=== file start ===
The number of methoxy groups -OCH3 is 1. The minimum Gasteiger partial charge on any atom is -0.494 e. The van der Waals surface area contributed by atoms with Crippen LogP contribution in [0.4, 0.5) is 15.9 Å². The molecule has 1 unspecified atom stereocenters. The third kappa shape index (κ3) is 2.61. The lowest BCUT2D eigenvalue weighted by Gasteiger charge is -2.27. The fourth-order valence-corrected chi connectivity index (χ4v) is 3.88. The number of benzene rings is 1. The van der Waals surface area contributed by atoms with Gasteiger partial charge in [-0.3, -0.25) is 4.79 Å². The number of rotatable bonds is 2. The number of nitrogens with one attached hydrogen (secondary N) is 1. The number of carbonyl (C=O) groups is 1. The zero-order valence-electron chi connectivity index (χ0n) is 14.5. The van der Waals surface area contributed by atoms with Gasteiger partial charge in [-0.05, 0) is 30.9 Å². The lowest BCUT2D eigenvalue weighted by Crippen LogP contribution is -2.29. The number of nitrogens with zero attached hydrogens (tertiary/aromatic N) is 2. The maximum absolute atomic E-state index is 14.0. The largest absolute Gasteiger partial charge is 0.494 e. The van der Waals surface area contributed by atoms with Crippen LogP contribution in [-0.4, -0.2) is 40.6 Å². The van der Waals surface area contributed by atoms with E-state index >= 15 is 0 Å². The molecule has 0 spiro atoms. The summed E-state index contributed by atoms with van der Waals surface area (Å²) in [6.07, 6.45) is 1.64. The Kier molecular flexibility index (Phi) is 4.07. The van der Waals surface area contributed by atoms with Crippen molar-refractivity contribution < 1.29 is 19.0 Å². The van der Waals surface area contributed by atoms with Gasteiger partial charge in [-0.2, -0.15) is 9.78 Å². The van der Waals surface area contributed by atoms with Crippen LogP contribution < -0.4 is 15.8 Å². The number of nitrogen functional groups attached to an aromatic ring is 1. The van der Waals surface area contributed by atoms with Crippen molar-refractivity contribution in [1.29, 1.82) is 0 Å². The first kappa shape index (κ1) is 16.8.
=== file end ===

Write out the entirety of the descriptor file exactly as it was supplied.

The number of methoxy groups -OCH3 is 1. The minimum Gasteiger partial charge on any atom is -0.494 e. The van der Waals surface area contributed by atoms with Crippen LogP contribution in [0.4, 0.5) is 15.9 Å². The molecule has 1 unspecified atom stereocenters. The third kappa shape index (κ3) is 2.61. The lowest BCUT2D eigenvalue weighted by Gasteiger charge is -2.27. The fourth-order valence-corrected chi connectivity index (χ4v) is 3.88. The number of benzene rings is 1. The van der Waals surface area contributed by atoms with Gasteiger partial charge in [-0.3, -0.25) is 4.79 Å². The number of rotatable bonds is 2. The number of nitrogens with one attached hydrogen (secondary N) is 1. The number of carbonyl (C=O) groups is 1. The zero-order valence-electron chi connectivity index (χ0n) is 14.5. The van der Waals surface area contributed by atoms with Gasteiger partial charge in [-0.05, 0) is 30.9 Å². The lowest BCUT2D eigenvalue weighted by Crippen LogP contribution is -2.29. The number of nitrogens with zero attached hydrogens (tertiary/aromatic N) is 2. The maximum absolute atomic E-state index is 14.0. The largest absolute Gasteiger partial charge is 0.494 e. The van der Waals surface area contributed by atoms with Crippen LogP contribution in [-0.4, -0.2) is 40.6 Å². The van der Waals surface area contributed by atoms with E-state index >= 15 is 0 Å². The molecule has 0 spiro atoms. The summed E-state index contributed by atoms with van der Waals surface area (Å²) in [6.07, 6.45) is 1.64. The Kier molecular flexibility index (Phi) is 4.07. The van der Waals surface area contributed by atoms with Crippen molar-refractivity contribution < 1.29 is 19.0 Å². The van der Waals surface area contributed by atoms with Gasteiger partial charge in [-0.2, -0.15) is 9.78 Å². The van der Waals surface area contributed by atoms with Crippen LogP contribution < -0.4 is 15.8 Å². The number of nitrogen functional groups attached to an aromatic ring is 1. The van der Waals surface area contributed by atoms with Crippen molar-refractivity contribution in [1.29, 1.82) is 0 Å². The first kappa shape index (κ1) is 16.8.